More and more rabbits are being kept as house pets, and why not – cats and dogs live indoors too! Having your pet rabbits in the house makes it easier to interact with them and makes them more sociable, as well as easier for you to keep an eye on them for any changes in their health or behaviour. Rabbits can be kept indoors or outdoors, but you’ll need a certain type of cage depending on which option you choose. In this article, we’ll talk about the basics of caring for pet rabbits and provide some tips for choosing the best rabbit habitat. You’ll also see our top 5 picks for the best rabbit cages and hutches. If having hay in your home could cause problems for you or your family, such as triggering allergies, then keeping rabbits indoors may not be the best option for you. Their hay can be supplemented with fresh pulled grass, or you can also grow some grass or herb plants indoors for your rabbits to nibble on.
They are, however, great pets for adults and make good companions for adults with disabilities. They enjoy human interaction but only in an environment where they feel safe and stable. Extremely small (usually between 1.1 and 2.5 lbs), these rabbits are better suited to a stable and quiet environment better than one with children running around. Rabbits are lovely pets to have. A rabbit is tame and playful, and yet also social. However, it does take a lot of work to take care of a rabbit. Like all pets, rabbits need a clean, healthy environment and the right kind of food in order to thrive. Keep your rabbits indoors. Some rabbit breeders. In the past, rabbits were generally seen as “outdoor pets”, best kept in a wooden cage in the garden. Over time, however, a growing number of people have decided to keep indoor rabbits. Increasingly, these aren’t simply kept in a standard cage inside the home, but are allowed out for varying periods of time to exercise and explore.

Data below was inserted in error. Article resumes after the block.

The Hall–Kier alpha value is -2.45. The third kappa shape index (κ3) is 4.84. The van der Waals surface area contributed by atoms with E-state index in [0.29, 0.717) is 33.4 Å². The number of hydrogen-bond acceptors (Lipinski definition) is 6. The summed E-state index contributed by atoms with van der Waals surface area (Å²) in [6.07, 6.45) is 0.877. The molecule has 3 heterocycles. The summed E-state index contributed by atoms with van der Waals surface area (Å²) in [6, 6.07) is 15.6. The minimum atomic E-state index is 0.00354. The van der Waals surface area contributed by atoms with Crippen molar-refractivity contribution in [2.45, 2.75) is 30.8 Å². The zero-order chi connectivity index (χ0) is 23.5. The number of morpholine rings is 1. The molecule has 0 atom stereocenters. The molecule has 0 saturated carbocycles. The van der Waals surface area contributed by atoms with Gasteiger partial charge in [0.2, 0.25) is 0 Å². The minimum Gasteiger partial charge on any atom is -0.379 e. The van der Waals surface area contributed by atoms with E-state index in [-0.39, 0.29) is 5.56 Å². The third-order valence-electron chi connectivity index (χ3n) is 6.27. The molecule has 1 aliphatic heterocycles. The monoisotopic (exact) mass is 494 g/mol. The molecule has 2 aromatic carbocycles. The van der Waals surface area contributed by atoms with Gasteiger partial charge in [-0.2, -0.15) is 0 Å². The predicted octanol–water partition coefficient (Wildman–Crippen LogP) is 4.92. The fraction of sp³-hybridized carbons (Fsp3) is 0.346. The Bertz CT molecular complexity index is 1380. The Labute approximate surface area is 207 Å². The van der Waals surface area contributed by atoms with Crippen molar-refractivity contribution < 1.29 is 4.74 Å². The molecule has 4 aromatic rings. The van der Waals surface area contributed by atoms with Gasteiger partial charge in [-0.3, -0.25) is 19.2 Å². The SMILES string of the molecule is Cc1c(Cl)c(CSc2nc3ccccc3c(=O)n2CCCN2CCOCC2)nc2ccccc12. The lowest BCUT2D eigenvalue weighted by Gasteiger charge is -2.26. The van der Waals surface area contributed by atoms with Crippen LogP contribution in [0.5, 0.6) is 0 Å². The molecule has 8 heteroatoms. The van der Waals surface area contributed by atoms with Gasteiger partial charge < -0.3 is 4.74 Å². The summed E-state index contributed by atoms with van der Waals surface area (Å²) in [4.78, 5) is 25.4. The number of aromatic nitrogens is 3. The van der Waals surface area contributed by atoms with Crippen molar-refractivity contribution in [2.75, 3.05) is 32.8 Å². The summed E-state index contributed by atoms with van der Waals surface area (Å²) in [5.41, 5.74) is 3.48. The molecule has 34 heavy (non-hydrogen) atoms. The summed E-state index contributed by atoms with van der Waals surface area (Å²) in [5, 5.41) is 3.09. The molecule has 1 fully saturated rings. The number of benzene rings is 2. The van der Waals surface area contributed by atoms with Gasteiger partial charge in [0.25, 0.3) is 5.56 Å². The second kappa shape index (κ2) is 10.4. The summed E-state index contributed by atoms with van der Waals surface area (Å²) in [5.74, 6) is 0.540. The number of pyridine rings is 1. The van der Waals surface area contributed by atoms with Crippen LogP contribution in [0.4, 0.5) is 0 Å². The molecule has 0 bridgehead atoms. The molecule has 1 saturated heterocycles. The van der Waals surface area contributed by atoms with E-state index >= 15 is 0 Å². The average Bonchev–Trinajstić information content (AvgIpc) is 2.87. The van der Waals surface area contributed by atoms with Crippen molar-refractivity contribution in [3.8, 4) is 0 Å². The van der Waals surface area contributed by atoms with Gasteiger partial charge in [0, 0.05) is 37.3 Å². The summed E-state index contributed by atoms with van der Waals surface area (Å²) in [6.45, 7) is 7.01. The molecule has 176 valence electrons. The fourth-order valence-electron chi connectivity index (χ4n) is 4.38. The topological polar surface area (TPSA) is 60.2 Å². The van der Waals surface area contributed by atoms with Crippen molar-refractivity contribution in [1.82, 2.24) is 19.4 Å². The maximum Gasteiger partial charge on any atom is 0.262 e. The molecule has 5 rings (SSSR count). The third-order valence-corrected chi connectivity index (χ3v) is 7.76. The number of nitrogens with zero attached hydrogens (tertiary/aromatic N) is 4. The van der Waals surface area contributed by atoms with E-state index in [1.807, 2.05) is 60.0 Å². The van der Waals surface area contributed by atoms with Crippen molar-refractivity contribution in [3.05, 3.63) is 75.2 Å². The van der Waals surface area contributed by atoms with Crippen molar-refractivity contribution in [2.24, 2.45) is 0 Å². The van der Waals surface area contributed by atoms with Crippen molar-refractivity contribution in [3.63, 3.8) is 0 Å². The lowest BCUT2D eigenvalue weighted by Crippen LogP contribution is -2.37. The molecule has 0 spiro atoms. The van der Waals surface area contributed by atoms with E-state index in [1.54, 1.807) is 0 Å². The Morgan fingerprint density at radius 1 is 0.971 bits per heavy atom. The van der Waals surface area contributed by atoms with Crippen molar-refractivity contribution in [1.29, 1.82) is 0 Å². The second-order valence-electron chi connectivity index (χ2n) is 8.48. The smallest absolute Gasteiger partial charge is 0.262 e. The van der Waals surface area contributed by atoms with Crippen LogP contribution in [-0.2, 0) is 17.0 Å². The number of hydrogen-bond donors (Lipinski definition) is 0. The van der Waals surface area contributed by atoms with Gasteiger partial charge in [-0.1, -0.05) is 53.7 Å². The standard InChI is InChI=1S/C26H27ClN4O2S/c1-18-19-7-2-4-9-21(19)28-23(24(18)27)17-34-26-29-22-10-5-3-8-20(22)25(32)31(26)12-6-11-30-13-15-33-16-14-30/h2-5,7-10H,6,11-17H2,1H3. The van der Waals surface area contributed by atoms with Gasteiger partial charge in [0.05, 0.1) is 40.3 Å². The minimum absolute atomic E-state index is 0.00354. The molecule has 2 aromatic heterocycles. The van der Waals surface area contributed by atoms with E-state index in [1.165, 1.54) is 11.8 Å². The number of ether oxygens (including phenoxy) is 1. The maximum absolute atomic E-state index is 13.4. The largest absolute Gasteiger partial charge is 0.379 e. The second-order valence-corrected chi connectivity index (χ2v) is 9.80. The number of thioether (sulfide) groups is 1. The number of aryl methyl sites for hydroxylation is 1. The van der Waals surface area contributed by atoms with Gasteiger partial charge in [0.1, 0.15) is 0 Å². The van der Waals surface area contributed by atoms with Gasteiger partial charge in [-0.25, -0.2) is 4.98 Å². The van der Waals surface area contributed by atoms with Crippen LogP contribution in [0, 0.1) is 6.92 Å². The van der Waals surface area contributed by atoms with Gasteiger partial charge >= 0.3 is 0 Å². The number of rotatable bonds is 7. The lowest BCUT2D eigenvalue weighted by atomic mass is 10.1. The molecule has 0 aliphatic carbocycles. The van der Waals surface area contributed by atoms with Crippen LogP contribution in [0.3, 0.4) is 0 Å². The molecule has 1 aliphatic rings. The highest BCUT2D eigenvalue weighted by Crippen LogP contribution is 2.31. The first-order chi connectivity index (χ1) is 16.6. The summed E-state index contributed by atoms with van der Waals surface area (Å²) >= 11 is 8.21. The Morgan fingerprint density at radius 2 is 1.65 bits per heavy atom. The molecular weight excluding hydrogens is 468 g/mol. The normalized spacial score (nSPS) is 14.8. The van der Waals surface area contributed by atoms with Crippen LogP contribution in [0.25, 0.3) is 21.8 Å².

Rabbits make great pets. In general rabbits need appropriate housing, exercise, socialisation and a specific diet for good welfare. Some breeds of rabbits, particularly the longer haired rabbits, may require daily grooming. It is important that you understand all the requirements for caring for a rabbit before you buy one. Some people may have even attempted keeping a rabbit indoors and are convinced that doing so is necessarily a smelly affair. I am here to say that you can keep rabbits indoors without your home smelling! I started keeping rabbits indoors as an adult in the 1980s. Over the years, I have tried many different housing and litter set-ups. Oftentimes rabbits are subjected to multi-month-long quarantine periods upon arrival into other countries, and in many places, pet rabbits are not permitted in at all. Children and Rabbits: Rabbits live 10+ years. Adopting a rabbit is a long-term commitment. Rabbits are NOT low-maintenance pets. So adopting a bunny should be a family decision.
Rabbits can also get along quite well with most domestic cats and many breeds of dogs.. Even cats and dogs who chase small animals outdoors tend to accept indoor rabbits as co-equal family members and usually do not harass them if the owner is present.. Many new rabbit owners are surprised at their pets' gregariousness.